Student Finance

Student grants, bursaries and scholarships

£1000s of funding is missed out on each year by students who don’t even know that they’re eligible for it. Find out if you could be due any support…
MonopolymoneyIf your only plan for paying for uni involves a Student Loan and an impending sense of doom, you're missing out!

There's a treasure trove of free money lodged in grants, scholarships and bursaries, but many students don't know about 'em, don't think they're eligible, or just don't bother applying.

Don't let that be you! Here's your starter for finding the funds you get to keep.

Most of the schemes on this page are for undergrad students. See our guide to postgraduate funding for more ways to pay!

What's on offer?

Toy frog lazing on sofaForget hunting down the back of the sofa – when it comes to funding that doesn't need to be paid back, these are the goodies to try first.

  • Grants: available to anyone who satisfies the criteria, such as the means-tested Maintenance Grant (Bursary in Scotland). Some charities, councils and businesses also stump up funds, with delightfully specific criteria – skint vegetarian's award, anyone?
  • Bursaries: cash with narrower criteria – e.g., for students from lower income backgrounds, care leavers, or specific courses – or earmarked for specific spending, such as childcare. Bursaries are sometimes awarded on a first-come basis, so you'll need to get in before the pot's empty.
  • Scholarships: funds aimed at attracting (or supporting) high achievers. Don't think they're just about book smarts, though: your country, gender, course or even your golfing ability could all net you fee waivers or free cash.
  • Sponsorships/apprenticeships: lucrative but harder to find, degrees sponsored by a company can net you a salary and pay your fees. The trade-off is that it takes longer to get a degree (as you'll be working at the same time).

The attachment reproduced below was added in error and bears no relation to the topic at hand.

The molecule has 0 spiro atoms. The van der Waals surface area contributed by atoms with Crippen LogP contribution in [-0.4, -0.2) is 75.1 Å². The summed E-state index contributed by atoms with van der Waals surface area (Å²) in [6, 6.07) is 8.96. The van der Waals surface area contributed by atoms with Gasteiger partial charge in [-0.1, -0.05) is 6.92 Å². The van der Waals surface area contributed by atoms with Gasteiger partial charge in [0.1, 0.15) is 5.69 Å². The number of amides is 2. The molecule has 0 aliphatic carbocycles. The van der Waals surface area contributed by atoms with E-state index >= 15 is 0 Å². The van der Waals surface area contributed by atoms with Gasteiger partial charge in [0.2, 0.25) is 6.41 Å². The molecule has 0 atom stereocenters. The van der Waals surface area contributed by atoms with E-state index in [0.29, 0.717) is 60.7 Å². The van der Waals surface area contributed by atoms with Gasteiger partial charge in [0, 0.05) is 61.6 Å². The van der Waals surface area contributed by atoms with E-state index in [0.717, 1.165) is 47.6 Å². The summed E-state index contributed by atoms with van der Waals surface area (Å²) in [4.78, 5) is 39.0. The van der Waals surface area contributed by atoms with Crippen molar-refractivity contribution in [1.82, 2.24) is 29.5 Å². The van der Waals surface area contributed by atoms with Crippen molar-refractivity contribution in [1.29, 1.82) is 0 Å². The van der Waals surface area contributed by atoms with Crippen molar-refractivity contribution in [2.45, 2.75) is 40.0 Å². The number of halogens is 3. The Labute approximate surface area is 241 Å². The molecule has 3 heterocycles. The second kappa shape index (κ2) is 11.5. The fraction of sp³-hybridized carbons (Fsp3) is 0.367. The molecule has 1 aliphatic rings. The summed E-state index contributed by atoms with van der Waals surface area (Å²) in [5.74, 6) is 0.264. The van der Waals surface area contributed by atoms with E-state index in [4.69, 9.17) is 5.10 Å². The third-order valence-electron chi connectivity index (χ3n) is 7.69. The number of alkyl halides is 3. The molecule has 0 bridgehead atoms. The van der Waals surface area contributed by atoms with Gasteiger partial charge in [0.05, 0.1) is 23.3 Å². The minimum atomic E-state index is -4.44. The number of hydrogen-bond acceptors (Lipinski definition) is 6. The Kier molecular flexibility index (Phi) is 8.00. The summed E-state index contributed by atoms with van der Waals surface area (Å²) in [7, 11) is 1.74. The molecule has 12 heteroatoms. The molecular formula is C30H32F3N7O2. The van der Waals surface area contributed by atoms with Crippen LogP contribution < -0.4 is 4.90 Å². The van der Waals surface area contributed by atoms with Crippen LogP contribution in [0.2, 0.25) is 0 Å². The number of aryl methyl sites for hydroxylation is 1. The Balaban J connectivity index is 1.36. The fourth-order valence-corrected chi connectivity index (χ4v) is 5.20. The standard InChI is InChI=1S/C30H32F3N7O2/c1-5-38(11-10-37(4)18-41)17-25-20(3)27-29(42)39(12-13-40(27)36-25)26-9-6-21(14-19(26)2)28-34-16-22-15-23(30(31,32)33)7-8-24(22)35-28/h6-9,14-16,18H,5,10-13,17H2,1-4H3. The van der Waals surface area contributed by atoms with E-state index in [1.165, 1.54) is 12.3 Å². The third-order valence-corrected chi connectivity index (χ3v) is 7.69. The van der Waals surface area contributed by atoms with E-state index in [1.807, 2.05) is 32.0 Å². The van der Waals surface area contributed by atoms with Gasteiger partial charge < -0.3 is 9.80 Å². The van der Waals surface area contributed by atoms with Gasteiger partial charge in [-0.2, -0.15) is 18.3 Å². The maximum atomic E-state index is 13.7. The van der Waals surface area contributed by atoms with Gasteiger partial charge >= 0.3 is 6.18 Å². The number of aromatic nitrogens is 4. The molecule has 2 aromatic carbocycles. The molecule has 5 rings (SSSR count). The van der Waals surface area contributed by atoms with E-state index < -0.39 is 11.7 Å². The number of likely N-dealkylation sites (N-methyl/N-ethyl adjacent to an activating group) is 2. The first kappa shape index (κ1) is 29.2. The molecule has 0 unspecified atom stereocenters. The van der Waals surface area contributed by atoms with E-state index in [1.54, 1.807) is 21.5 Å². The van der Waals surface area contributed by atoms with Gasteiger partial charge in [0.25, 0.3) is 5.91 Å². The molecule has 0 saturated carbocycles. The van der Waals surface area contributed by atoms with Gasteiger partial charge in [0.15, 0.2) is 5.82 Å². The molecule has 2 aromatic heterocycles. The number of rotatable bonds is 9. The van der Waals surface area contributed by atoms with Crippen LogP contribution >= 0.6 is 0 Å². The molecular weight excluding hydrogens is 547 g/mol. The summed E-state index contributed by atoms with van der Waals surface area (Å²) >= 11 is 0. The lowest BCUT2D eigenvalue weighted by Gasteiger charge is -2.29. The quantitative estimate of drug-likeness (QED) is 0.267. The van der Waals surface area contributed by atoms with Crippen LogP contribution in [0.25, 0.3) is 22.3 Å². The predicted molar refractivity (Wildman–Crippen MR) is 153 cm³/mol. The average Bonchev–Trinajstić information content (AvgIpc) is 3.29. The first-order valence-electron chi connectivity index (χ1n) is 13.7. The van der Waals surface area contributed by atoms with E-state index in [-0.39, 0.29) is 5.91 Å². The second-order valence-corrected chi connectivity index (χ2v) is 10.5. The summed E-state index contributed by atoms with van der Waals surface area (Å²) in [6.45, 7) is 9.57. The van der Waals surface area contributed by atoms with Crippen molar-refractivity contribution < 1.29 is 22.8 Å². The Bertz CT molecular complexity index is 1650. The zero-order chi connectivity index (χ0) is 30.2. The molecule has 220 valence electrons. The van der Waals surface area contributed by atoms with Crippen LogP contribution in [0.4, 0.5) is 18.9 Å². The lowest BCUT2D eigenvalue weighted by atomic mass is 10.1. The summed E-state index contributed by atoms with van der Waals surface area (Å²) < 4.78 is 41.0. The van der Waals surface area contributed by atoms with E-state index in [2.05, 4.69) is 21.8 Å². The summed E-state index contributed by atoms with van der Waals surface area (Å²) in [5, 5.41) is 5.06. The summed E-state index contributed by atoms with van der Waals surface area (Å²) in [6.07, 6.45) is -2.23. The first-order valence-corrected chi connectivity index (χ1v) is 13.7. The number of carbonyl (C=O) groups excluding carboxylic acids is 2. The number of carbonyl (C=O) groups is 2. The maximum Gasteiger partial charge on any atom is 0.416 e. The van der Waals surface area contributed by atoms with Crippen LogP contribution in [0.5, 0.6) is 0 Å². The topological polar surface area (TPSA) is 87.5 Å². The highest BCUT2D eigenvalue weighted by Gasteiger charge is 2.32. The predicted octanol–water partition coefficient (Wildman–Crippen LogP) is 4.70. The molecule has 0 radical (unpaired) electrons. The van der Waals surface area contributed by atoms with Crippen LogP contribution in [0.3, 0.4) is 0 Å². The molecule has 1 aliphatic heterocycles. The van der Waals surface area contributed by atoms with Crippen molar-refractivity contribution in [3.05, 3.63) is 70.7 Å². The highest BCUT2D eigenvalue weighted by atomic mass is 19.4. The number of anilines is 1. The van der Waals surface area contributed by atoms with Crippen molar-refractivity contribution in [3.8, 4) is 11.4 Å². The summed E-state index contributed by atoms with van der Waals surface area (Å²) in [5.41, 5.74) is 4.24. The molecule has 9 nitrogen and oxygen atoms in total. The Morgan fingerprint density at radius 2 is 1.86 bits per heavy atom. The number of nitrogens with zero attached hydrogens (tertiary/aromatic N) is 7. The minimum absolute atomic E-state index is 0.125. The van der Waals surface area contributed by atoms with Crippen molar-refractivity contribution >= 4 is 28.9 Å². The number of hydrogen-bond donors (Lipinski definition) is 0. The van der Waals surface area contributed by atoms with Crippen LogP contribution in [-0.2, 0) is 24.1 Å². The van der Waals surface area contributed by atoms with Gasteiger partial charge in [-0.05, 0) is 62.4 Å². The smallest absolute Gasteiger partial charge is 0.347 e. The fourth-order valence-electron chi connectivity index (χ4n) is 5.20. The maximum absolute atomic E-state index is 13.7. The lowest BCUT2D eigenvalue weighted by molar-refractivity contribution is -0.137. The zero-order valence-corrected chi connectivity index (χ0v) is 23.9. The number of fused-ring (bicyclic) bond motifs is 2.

Getting your head around grants and bursaries can be trickier than keeping clothes on Miley Cyrus but don't get too hung up on the names for now.

Whether they're grants, bursaries, awards or endowments, they all do similar things – go by whether they suit your circumstances, rather than what they're called!

Hardship funds are slightly different: this is emergency cash from your uni that you can only apply for once you're up a certain creek. It's worth knowing about (just in case), but it's not money you can plan for.

Student Finance

Spilt jar of penniesHere's what's up for grabs in official undergraduate funding – apply for these along with other Student Finance.

We've outlined some of the core criteria for each type of funding but, if you like the sound of what's on offer, click through and check for yourself.

As a minimum expect nationality and residence criteria (some funds are just for students already settled in the UK or, at a push, those from the EU/EEA), plus limits on how much – if any – university-level study you've already done.

Once you've nailed that lot, any cash you get is paid directly into your bank account, so it's up to you to make it last!

Maintenance Grant

Grants and bursariesFull-time students from Wales and Northern Ireland can apply for a Maintenance Grant to help with living costs and, unlike the Maintenance Loan, it doesn't have to be paid back.

While that's a win, remember any Grant you get means less Loan (you can't max-out both cash pots unless you're entitled to the Special Support Grant).

In England, Maintenance Grants are only for continuing students – it's being phased out for new starters from 2016. Take a look at our Big Fat Guide to Student Finance to see how it affects you.